Apple delays plan to enforce limits on third-party tracking in kids apps

App Store
App Store (Image credit: iMore)

What you need to know

  • Apple said it will delay plans to enforce restrictions on kids apps in the App Store.
  • Apple's new rules are designed to help keep kids' data private.
  • Apple said it's working more closely with developers before the new rules go into effect.

Apple has decided to delay plans to limit third-party tracking in kids apps, according to The Washing Post. The delay comes after Apple developers raised concerns about the impending changes.

Following an inquiry from The Washington Post, Apple said Friday that it now plans to delay the rule changes. "We aren't backing off on this important issue, but we are working to help developers get there," Apple spokesman Fred Sainz wrote in an emailed statement.

Apple originally planned to enforce its new rules next month. The goal of the new rules is to prevent apps from tracking younger users, thus providing greater protections. In an update to its guidelines in June, Apple outlined its new policy:

In order to help keep kids' data private, apps in the kids category and apps intended for kids cannot include third-party advertising or analytics software and may not transmit data to third parties.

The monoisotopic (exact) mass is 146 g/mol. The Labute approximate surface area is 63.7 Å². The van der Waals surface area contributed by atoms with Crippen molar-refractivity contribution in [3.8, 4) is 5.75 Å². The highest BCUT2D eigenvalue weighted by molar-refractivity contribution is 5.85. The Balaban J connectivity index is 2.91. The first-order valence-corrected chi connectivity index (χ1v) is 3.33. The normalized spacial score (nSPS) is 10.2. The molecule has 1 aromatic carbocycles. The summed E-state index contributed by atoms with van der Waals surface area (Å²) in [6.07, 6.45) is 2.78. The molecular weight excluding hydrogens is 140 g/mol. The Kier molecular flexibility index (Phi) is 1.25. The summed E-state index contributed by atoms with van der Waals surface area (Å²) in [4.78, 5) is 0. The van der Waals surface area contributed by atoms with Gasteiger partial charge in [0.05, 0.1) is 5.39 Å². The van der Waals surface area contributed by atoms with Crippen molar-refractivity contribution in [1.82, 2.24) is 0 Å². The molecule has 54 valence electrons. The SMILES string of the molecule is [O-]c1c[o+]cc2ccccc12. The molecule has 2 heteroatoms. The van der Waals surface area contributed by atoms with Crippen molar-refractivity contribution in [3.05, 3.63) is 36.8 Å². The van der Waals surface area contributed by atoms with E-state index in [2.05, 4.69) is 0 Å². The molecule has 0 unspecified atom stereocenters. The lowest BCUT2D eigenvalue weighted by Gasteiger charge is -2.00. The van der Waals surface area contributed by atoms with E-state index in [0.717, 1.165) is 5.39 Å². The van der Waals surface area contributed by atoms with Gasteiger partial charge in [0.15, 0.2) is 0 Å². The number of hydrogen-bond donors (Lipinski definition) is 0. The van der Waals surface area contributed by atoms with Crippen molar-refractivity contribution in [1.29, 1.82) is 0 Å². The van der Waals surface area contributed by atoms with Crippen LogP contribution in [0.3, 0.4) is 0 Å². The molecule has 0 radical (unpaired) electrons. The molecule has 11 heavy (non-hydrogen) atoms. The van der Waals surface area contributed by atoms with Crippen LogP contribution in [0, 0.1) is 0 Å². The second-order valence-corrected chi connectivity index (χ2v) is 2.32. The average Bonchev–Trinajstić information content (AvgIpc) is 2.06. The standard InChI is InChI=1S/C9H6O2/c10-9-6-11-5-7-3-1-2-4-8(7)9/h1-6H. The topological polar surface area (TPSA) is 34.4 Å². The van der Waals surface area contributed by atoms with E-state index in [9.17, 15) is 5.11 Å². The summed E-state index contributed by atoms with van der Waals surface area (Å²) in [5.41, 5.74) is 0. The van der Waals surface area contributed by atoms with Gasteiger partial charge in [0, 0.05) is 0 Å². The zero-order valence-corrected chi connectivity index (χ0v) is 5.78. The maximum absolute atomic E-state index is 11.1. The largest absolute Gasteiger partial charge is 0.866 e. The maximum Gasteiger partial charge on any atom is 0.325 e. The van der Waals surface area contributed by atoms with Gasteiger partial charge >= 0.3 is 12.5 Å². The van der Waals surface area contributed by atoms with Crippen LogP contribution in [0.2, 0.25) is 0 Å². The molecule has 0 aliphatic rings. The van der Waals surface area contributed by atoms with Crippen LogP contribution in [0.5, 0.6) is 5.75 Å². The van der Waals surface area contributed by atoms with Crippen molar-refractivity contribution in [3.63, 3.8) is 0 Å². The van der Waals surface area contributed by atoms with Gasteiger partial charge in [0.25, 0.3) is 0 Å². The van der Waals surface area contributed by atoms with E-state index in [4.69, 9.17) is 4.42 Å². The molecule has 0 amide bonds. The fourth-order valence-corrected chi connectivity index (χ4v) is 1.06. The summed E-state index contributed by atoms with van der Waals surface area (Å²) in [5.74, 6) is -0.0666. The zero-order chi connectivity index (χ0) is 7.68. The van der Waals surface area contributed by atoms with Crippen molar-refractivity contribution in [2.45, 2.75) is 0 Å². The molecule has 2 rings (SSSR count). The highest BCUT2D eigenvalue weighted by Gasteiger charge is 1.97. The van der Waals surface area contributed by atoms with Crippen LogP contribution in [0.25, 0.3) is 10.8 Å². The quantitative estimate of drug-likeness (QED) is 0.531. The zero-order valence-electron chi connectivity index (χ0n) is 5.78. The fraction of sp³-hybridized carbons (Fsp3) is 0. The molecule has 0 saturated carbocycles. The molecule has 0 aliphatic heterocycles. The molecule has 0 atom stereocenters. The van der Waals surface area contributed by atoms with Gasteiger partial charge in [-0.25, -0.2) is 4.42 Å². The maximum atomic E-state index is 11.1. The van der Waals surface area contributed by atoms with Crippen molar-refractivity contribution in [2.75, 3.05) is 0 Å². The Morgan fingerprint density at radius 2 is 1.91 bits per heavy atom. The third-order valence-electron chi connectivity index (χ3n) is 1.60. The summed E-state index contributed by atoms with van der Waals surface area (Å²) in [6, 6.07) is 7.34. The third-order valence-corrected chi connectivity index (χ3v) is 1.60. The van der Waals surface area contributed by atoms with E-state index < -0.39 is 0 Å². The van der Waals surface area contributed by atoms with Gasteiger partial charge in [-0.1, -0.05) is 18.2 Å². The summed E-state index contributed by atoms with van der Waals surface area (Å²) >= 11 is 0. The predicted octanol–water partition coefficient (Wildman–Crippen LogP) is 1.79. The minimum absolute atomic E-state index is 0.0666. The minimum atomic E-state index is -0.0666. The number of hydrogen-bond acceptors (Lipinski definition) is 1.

The Washington Post's story highlights developer Gerald Youngblood, who created the free iPhone app Tankee. According to Youngblood, Apple's new rules could limit Tankee's ability to show ads, causing him to re-think the app's price. Youngblood, along with other developers, believes Apple's rules are unfair.

Apple said its aim wasn't to harm developers, but was spurned to create the new rules after hearing from concerned parents, who said their kids are sometimes the target of inappropriate ads.

Apple still plans to enforce restrictions on kids apps in order to protect users, but it first wants to collaborate with developers before these rules go into effect. According to Apple, although there's been some confusion about the new rules, developers are generally supportive of trying to protect kids.

Brandon Russell